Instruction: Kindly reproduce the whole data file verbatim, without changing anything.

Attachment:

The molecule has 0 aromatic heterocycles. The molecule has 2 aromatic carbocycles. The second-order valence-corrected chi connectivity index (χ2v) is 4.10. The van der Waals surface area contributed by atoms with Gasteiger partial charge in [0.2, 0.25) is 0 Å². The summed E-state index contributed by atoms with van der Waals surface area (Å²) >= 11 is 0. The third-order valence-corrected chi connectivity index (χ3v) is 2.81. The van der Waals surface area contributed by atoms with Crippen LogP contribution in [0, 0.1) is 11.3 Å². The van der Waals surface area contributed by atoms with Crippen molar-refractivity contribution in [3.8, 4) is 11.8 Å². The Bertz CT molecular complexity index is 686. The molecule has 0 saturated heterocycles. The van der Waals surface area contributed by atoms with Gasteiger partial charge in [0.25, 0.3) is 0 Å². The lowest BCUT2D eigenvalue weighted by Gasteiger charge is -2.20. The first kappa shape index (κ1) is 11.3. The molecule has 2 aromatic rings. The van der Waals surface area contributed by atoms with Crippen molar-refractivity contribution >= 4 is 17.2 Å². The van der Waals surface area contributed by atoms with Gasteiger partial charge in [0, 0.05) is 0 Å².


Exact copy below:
The molecule has 0 aromatic heterocycles. The molecule has 2 aromatic carbocycles. The second-order valence-corrected chi connectivity index (χ2v) is 4.10. The van der Waals surface area contributed by atoms with Gasteiger partial charge in [0.2, 0.25) is 0 Å². The summed E-state index contributed by atoms with van der Waals surface area (Å²) >= 11 is 0. The third-order valence-corrected chi connectivity index (χ3v) is 2.81. The van der Waals surface area contributed by atoms with Crippen LogP contribution in [0, 0.1) is 11.3 Å². The van der Waals surface area contributed by atoms with Crippen molar-refractivity contribution in [3.8, 4) is 11.8 Å². The Bertz CT molecular complexity index is 686. The molecule has 0 saturated heterocycles. The van der Waals surface area contributed by atoms with Gasteiger partial charge in [0.25, 0.3) is 0 Å². The lowest BCUT2D eigenvalue weighted by Gasteiger charge is -2.20. The first kappa shape index (κ1) is 11.3. The molecule has 2 aromatic rings. The van der Waals surface area contributed by atoms with Crippen molar-refractivity contribution >= 4 is 17.2 Å². The van der Waals surface area contributed by atoms with Gasteiger partial charge in [0, 0.05) is 0 Å².